The country about Deatonsville (a cluster of half-adozen brick farmhouses) is a great improvement, full of hills, not high but steep, with a nice brook in every hollow; the air begins too to sniff of the distant mountains, one or two of whose outlying spurs may hence be seen. We started from camp about eight in the morning, and, on the ridge, just beyond Sailor’s Run, we came on the 5th Corps, moving from right to left, in rear of the 2d and 6th Corps, and taking the road towards Prince Edward Court House. Sailor’s Run is a considerable brook in the bottom of a deep, precipitous hollow, where the Rebel train, closely followed by Humphreys, had come to a hopeless deadlock. The road thither, for several miles, showed that their animals were giving out. The way was completely strewed with tents, ammunition, officers’ baggage, and, above all, little Dutch ovens — such a riches of little Dutch ovens never was seen! I suppose they bake hoe-cakes in them. You saw them lying about, with their little legs kicked up in the air, in a piteous manner! But, when we got to the Run, there was a complete mess! Waggons, ambulances, cannon filled the hollow near the bridge! The hillside was white with Adjutant-General’s papers scattered from several waggons of that department; here and there lay a wounded Rebel, while everywhere lay broken boxes, trunks, ammunition-cases and barrels. It was strange to see the marks on the waggons, denoting the various brigades, once so redoubtable! At 10.30 the 2d Corps, after some firing, crossed the Appomattox, at High Bridge, where we too arrived at eleven. Nothing can more surprise one than a sudden view of this great viaduct, in a country like Virginia, where public works are almost unknown. It is a railway bridge, nearly 2500 feet long, over the valley of the Appomattox, and is supported by great brick piers, of which the central ones are about 140 feet high. The river itself is very narrow, perhaps seventy-five feet wide, but it runs in a fertile valley, a mile in width, part of which is subject to overflow. At either end the Rebels had powerful earthworks (on which they were still laboring the day before). In these they abandoned eighteen pieces of artillery, and, in one, they blew up the magazine, which made a sad scene of rubbish. . . .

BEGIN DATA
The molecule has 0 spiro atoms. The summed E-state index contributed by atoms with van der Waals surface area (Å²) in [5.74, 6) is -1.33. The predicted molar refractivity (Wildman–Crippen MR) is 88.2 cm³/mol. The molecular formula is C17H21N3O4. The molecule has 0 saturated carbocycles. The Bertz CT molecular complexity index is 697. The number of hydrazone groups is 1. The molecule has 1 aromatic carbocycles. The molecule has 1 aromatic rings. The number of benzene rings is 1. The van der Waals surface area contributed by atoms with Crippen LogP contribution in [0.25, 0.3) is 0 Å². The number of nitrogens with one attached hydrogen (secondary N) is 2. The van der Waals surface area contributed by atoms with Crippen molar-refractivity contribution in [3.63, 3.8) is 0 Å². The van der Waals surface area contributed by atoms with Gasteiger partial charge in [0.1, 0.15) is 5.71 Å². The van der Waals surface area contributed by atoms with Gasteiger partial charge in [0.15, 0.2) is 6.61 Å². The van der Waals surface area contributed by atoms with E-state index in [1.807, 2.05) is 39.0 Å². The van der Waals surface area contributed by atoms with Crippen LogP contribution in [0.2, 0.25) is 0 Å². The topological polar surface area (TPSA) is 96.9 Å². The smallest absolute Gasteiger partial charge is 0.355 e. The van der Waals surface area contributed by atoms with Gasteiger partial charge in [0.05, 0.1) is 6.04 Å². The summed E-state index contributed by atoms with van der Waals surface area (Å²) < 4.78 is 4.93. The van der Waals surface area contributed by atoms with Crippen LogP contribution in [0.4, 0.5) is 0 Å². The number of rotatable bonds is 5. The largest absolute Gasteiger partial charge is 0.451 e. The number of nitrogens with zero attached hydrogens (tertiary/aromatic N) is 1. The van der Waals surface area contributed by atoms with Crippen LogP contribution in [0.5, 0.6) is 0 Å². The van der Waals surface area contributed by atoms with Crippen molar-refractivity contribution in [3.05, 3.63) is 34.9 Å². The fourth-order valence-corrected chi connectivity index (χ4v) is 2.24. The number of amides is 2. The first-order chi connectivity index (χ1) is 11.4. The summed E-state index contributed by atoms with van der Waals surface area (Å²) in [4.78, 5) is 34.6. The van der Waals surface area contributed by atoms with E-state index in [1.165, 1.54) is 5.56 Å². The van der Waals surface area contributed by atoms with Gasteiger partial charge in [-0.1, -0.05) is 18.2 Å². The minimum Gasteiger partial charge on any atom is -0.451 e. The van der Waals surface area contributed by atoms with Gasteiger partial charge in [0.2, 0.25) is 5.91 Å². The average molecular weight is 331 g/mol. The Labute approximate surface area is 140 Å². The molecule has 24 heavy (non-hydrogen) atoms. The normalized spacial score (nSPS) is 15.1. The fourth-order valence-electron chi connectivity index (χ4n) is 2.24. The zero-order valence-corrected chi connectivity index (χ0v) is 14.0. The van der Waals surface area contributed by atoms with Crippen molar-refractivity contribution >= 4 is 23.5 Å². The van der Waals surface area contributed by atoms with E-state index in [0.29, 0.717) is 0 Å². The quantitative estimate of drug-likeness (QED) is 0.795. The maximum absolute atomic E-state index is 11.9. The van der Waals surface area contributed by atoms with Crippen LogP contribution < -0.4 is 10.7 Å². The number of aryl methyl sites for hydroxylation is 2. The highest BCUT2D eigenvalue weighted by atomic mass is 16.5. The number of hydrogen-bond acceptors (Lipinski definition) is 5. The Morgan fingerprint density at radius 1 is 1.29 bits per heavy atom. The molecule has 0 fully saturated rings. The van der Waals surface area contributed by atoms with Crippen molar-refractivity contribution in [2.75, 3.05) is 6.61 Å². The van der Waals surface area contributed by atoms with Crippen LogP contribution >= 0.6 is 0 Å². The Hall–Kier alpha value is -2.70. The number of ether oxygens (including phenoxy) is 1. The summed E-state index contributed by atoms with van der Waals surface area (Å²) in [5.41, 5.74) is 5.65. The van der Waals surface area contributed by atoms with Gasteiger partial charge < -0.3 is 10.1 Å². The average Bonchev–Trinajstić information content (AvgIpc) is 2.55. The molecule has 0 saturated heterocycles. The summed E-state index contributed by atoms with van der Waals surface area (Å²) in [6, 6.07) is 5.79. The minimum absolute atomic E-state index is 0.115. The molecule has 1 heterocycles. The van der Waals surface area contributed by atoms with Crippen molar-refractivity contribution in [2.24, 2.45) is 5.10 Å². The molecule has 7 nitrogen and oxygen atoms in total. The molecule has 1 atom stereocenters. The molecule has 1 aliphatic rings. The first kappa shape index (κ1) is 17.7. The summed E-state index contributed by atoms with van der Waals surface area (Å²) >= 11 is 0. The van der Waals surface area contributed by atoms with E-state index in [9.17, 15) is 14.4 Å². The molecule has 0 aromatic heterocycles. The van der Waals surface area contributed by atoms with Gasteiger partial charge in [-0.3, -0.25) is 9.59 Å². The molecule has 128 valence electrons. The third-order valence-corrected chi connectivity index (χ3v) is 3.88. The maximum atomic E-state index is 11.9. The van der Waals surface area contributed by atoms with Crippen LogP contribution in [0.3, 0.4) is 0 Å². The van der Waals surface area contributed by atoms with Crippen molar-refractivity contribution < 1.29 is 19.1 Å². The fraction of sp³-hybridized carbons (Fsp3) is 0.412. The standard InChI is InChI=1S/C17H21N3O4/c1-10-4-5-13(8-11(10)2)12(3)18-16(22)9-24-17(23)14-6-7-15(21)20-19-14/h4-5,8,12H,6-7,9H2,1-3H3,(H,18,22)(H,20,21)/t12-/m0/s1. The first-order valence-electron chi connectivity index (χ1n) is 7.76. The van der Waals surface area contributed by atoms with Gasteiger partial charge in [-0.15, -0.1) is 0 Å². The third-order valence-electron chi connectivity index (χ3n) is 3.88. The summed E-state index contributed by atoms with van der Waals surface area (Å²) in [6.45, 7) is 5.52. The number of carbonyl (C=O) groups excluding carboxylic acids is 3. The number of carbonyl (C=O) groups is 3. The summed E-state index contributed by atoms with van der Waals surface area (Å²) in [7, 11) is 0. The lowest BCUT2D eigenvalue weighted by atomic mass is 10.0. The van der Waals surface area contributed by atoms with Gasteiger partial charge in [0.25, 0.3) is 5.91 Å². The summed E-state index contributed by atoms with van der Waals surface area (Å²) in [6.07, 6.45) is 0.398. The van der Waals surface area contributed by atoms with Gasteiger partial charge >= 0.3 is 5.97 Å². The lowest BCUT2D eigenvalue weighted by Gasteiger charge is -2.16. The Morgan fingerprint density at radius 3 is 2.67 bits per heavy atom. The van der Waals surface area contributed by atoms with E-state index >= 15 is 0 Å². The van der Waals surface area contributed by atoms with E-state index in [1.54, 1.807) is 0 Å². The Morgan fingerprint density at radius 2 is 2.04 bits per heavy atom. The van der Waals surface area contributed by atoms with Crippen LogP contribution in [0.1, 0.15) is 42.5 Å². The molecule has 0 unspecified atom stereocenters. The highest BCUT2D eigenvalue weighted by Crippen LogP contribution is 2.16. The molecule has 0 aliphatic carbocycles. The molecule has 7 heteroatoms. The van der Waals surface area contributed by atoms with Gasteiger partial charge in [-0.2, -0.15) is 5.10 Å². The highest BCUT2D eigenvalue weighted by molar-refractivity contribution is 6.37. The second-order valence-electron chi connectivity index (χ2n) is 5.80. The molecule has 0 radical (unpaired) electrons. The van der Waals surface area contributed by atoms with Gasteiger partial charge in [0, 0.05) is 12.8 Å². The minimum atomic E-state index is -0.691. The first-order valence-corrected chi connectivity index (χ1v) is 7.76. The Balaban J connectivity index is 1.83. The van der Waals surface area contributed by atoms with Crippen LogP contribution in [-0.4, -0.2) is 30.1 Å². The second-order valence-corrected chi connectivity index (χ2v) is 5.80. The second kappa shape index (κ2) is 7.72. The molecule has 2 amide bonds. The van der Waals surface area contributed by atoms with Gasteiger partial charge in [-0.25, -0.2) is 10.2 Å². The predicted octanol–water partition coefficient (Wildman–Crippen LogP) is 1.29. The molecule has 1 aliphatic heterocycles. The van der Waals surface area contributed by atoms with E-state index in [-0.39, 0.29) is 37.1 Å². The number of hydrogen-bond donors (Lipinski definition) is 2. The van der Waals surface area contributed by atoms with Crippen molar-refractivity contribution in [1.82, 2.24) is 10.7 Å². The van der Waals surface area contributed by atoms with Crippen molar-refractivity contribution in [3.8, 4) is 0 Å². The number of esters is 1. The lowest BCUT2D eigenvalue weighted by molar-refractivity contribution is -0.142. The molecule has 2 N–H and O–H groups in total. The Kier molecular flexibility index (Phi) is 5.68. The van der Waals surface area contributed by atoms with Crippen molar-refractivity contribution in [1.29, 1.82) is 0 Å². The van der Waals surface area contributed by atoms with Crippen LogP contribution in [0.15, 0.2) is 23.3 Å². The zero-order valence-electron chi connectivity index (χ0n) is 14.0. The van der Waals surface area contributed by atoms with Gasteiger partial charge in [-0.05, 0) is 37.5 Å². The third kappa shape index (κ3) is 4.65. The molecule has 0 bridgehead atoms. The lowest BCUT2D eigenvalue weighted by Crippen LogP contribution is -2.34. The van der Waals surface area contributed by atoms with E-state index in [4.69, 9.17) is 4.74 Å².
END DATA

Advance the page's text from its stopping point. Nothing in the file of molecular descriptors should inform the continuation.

At four P.m. we heard heavy firing across the river from Humphreys, who had gone towards the Lynchburg stage road and had there struck the whole of Lee’s army, entrenched and covering his trains. Nothing daunted, he crowded close up and attempted to assault one point with a brigade, but was repulsed with heavy loss. A despatch was sent in haste to Wright, to push on to Farmville, cross the river and attack the enemy in rear; but, when he got there, behold the 24th Corps before, the bridges burnt and everything at a standstill. A division of cavalry forded and attacked, but the Rebel infantry sent them to the right-about in short order. And so we got to camp at nine P.m., at Rice’s Station.

Meade’s correspondence taken from The Life and Letters of George Gordon Meade, Major-General United States Army, Vol. 2, (New York: Charles Scribner’s Sons, 1913), pp. 269-70. Available via Google Books.

Theodore Lyman’s letter is from Meade’s Headquarters, 1863-1865: Letters of Colonel Theodore Lyman from the Wilderness to Appomattox, pp. 351-2. Edited by George R. Agassiz. Boston, Massachusetts Historical Society, 1922. Available via Google Books.